Science & Technology

The Nobel Prize that wasn’t

David Presti

A year ago the Campus Bookstore at UC Berkeley hosted what seemed an historic event.  On a sunny Saturday afternoon (June 18, 2011), between one hundred and two hundred people showed up to a book-signing party for an 800-plus page, highly technical compendium of chemical esoterica entitled The Shulgin Index (1).  It was among the best-attended book events in anyone’s memory at the UCB bookstore.

The principal author of the book, Alexander (Sasha) Shulgin, is one of the truly outstanding pharmaceutical chemists of history.  Shulgin was born in Berkeley in 1925, and received both his bachelor’s degree (1949) and his doctorate in biochemistry (1955) from UC Berkeley.  Following his doctoral work, he continued the academic study of pharmacology and also was employed in industry: at Dow Chemical, he worked on the chemical synthesis of new pesticides.  Then, in 1960, at the age of 35, he experienced the effects of mescaline, a powerful psychoactive chemical isolated from the peyote cactus.

At the beginning of the 20th century, there were a very small number of psychedelic substances known to science: there was mescaline, which had been isolated and identified from the peyote cactus in 1897; there was the Cannabis plant, the psychoactive components of which (the cannabinoids) would not be identified for another 60 years; some might even count the anesthetic gas nitrous oxide as having psychedelic-like properties.  Thus, two or three things.  By 1960, there were a handful more: LSD (lysergic acid diethylamide) had been synthesized and characterized by Albert Hofmann in 1943; psilocybin and psilocin were identified from Psilocybe mushrooms in 1958, again by Hofmann; lysergic acid amide had been identified, again by Hofmann, from the seeds of certain morning glories, used for shamanic healing ceremonies in Mexico; and DMT (dimethyltryptamine) had been characterized from several species of plants employed for their psychoactive effects by Amazonian shamans.  Now, at the beginning of the 21st century, there are well over a hundred chemicals known to be psychedelically active.  The vast majority of these were discovered through synthesis and testing by one man: Alexander Shulgin.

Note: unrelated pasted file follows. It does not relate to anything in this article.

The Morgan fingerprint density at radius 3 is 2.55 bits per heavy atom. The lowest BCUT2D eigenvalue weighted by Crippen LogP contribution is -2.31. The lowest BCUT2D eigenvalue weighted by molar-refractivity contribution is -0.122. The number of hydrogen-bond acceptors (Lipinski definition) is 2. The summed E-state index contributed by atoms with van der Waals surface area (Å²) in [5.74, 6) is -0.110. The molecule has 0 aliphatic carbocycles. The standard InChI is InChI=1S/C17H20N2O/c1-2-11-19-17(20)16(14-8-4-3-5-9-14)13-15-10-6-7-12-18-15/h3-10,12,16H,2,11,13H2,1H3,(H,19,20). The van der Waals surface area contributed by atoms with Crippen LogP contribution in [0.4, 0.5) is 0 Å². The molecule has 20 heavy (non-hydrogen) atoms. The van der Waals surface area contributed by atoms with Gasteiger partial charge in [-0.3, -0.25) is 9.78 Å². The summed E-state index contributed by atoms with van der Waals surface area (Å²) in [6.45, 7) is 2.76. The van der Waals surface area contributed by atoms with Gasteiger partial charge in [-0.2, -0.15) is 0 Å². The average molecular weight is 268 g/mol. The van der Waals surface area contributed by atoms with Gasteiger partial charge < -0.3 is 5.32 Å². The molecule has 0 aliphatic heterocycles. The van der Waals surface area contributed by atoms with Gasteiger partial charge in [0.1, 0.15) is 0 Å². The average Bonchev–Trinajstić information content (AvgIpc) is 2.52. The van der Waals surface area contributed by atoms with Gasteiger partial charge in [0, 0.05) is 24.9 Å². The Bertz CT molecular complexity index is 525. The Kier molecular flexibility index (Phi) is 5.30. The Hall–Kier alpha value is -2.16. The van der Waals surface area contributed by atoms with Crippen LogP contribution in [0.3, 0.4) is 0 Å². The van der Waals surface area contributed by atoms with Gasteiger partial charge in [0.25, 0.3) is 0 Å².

Shulgin’s initial experience with mescaline was one of the most powerful and interesting experiences he had ever had.  And it had somehow resulted from the actions of a single pure chemical.  As a chemist, he was intrigued, and decided that the study of how molecular structure is related to a chemical’s effects on body and mind was a question worthy of rigorous scientific investigation.  And thus began a quest that would occupy him for many decades.  Starting with the mescaline molecule, he made, over a period of many years, numerous chemical modifications, testing the effects of each and every one (very, very carefully) on himself.  And publishing his results in scientific journals.  Several hundred chemically unique compounds, never before synthesized, never before investigated (2).  It was truly heroic work.  Notably, Shulgin for the most part worked alone or with a very small number of close colleagues.  Largely he used his own resources, in a small laboratory of his own construction that had the feel of an alchemist’s den.  It’s increasingly difficult to do good science that way: the old way – the way of Priestley, or Newton.

Alexander Shulgin in his laboratory in 2005.

Neurochemists and psychopharmacologists already appreciate that Shulgin’s work is truly pioneering.  Practitioners of these disciplines in years to come are likely to have an even greater appreciation of his contributions.  This kind of work will never again be possible.  Shulgin has explored such a vast array of chemical structures related to the neurotransmitters serotonin, dopamine, and norepinephrine, that the field is to a large extent fully cultivated.  He characterized compounds that appear to have specific effects on certain perceptual modalities, such as auditory or visual systems; and others that have specific effects on various aspects of emotion.